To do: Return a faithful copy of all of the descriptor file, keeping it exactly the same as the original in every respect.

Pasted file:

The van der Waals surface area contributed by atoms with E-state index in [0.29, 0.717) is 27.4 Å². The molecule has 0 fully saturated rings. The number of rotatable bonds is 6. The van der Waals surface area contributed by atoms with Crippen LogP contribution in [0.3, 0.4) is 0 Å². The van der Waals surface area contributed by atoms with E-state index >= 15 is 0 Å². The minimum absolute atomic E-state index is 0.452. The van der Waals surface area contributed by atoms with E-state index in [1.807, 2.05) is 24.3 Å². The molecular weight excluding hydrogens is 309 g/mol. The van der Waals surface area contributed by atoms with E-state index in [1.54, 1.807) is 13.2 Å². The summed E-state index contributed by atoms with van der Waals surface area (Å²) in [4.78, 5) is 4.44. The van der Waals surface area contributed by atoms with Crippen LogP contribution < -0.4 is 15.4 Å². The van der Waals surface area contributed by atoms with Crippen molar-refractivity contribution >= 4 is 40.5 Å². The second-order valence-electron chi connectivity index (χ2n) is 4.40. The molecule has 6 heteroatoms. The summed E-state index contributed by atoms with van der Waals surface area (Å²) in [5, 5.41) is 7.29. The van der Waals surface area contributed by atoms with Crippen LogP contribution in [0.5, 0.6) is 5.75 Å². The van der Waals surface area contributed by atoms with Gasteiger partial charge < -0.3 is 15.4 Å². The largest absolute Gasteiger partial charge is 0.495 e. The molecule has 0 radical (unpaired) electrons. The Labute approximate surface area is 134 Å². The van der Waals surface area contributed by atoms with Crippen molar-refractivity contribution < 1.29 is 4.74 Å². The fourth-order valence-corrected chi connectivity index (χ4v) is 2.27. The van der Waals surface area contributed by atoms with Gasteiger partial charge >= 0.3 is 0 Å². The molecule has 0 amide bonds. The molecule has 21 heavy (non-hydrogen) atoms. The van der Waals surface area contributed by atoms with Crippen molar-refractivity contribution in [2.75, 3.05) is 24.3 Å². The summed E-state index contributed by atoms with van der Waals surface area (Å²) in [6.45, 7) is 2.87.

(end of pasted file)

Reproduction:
The van der Waals surface area contributed by atoms with E-state index in [0.29, 0.717) is 27.4 Å². The molecule has 0 fully saturated rings. The number of rotatable bonds is 6. The van der Waals surface area contributed by atoms with Crippen LogP contribution in [0.3, 0.4) is 0 Å². The van der Waals surface area contributed by atoms with E-state index >= 15 is 0 Å². The minimum absolute atomic E-state index is 0.452. The van der Waals surface area contributed by atoms with E-state index in [1.807, 2.05) is 24.3 Å². The molecular weight excluding hydrogens is 309 g/mol. The van der Waals surface area contributed by atoms with E-state index in [1.54, 1.807) is 13.2 Å². The summed E-state index contributed by atoms with van der Waals surface area (Å²) in [4.78, 5) is 4.44. The van der Waals surface area contributed by atoms with Crippen LogP contribution < -0.4 is 15.4 Å². The van der Waals surface area contributed by atoms with Crippen molar-refractivity contribution >= 4 is 40.5 Å². The second-order valence-electron chi connectivity index (χ2n) is 4.40. The molecule has 6 heteroatoms. The summed E-state index contributed by atoms with van der Waals surface area (Å²) in [5, 5.41) is 7.29. The van der Waals surface area contributed by atoms with Crippen LogP contribution in [0.5, 0.6) is 5.75 Å². The van der Waals surface area contributed by atoms with Gasteiger partial charge < -0.3 is 15.4 Å². The largest absolute Gasteiger partial charge is 0.495 e. The molecule has 0 radical (unpaired) electrons. The Labute approximate surface area is 134 Å². The van der Waals surface area contributed by atoms with Crippen molar-refractivity contribution < 1.29 is 4.74 Å². The fourth-order valence-corrected chi connectivity index (χ4v) is 2.27. The van der Waals surface area contributed by atoms with Gasteiger partial charge >= 0.3 is 0 Å². The molecule has 0 amide bonds. The molecule has 21 heavy (non-hydrogen) atoms. The van der Waals surface area contributed by atoms with Crippen molar-refractivity contribution in [2.75, 3.05) is 24.3 Å². The summed E-state index contributed by atoms with van der Waals surface area (Å²) in [6.45, 7) is 2.87.